$ npm install gdb-js


import { spawn } from 'child-process'
import { GDB } from 'gdb-js'

let child = spawn('gdb', ['-i=mi', 'main'])
let gdb = new GDB(child)

Note that the argument shouldn't necesserily be a Node.js child process. It can be any object that has stdin/stdout/stderr streams.


General example:

gdb.on('stopped', (data) => {
  if (data.reason === 'breakpoint-hit') {
    console.log( + 'is hit!')

await gdb.break('main.c', 'foo')


await gdb.init()
await gdb.enableAsync()
// stop all the threads
await gdb.interrupt()
// get info about threads
let threads = await gdb.threads()
// continue execution of the first thread
await gdb.continue(threads[1])

Multiple targets:

// Get all available thread groups (i.e. processes)
let { groups } = await gdb.execMI('-list-thread-groups --available')
let bash = groups.find((p) => p.description === 'bash')
// is just a pid, it can be any other pid
await gdb.attach(


Although gdb-js supports all CLI and MI commands, you may be interested in extending its functionality usging GDB's Python API. It's possible to add new functionality even without forking gdb-js.

Implementation details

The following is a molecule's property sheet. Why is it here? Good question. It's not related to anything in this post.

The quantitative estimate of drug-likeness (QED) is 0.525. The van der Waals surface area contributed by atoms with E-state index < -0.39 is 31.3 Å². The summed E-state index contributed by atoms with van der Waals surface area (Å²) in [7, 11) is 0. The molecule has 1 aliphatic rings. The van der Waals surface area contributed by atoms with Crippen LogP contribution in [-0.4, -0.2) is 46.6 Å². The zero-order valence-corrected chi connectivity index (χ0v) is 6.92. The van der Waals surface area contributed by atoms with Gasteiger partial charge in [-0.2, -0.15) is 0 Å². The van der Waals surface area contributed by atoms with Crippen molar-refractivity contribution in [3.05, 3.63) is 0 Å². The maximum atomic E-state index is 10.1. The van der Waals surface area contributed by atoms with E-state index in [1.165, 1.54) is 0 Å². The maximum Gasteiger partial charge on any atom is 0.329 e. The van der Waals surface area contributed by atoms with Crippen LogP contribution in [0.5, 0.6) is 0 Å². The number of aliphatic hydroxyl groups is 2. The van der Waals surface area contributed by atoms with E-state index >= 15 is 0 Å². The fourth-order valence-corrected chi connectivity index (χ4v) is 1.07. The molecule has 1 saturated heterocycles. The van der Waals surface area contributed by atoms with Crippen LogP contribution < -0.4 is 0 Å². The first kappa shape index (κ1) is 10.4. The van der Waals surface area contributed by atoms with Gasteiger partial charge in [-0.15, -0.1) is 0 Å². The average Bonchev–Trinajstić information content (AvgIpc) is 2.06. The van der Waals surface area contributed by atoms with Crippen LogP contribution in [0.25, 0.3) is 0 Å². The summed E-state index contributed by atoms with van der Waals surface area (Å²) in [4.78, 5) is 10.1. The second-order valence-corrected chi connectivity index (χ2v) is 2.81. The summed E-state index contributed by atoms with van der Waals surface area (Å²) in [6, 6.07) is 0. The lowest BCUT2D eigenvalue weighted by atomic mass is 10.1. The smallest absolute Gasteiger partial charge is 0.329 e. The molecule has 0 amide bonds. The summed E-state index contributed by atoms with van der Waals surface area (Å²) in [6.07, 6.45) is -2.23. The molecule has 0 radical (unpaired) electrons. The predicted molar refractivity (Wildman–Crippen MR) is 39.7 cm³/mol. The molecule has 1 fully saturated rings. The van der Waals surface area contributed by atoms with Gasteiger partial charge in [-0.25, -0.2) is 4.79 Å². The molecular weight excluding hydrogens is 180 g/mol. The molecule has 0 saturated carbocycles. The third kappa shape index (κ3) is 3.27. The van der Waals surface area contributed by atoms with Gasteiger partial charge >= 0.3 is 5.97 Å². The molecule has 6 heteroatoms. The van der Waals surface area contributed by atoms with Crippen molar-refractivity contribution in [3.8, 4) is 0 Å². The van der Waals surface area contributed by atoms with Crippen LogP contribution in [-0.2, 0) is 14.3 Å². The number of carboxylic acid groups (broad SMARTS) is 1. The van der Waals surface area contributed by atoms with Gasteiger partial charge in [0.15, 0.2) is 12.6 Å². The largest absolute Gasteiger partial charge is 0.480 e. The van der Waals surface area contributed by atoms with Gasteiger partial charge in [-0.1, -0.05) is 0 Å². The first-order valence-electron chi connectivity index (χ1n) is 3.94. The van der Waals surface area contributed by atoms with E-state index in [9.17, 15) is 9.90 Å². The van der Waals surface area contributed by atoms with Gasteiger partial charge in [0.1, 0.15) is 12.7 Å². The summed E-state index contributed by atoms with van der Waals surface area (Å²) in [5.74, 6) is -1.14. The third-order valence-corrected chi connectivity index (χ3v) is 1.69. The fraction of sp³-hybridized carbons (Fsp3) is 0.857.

In order to understand how to extend the functionality, it may be useful to know a little about internals of gdb-js. It distinguishes MI and CLI commands. For MI commands the logic is pretty straightforward: every result record of GDB/MI output syntax is parsed, turned to JSON and returned as a result of execMI method. However, it's not possible to do the same for CLI commands since their output is exposed to console stream. What gdb-js does is defining custom CLI commands with Python API that are framed into <gdbjs:cmd:[command_name] [JSON] [command_name]:cmd:gdbjs> where [command_name] is the command name obviously and [JSON] is the valid JSON string. This way we can extract results of such commands and return them as a result of execCMD method. One of such commands that gdb-js defines is gdbjs-exec CLI command that executes whatever you pass to it and prints <gdbjs:cmd:exec [results] exec:cmd:gdbjs> where [results] is everything that was written to console during the execution of your command (remember that string is a valid JSON). That's how it's possible to get the results of CLI commands with execCLI method. execCLI(cmd) is essentially execCMD('exec ' + cmd). And execPy(script) is just execCMD('exec python\\n' + escape(script)) (we need to escape quotes and other stuff). Also gdb-js uses events from Python API and it writes them to console stream as <gdbjs:event:[event_name] [JSON] [event_name]:event:gdbjs> where [event_name] is the name of the event and [JSON] is the contents of the event. All of these internal gdb-js messages are stripped from the consoleStream property of this wrapper. It's possible to define your own events and commands and here's how.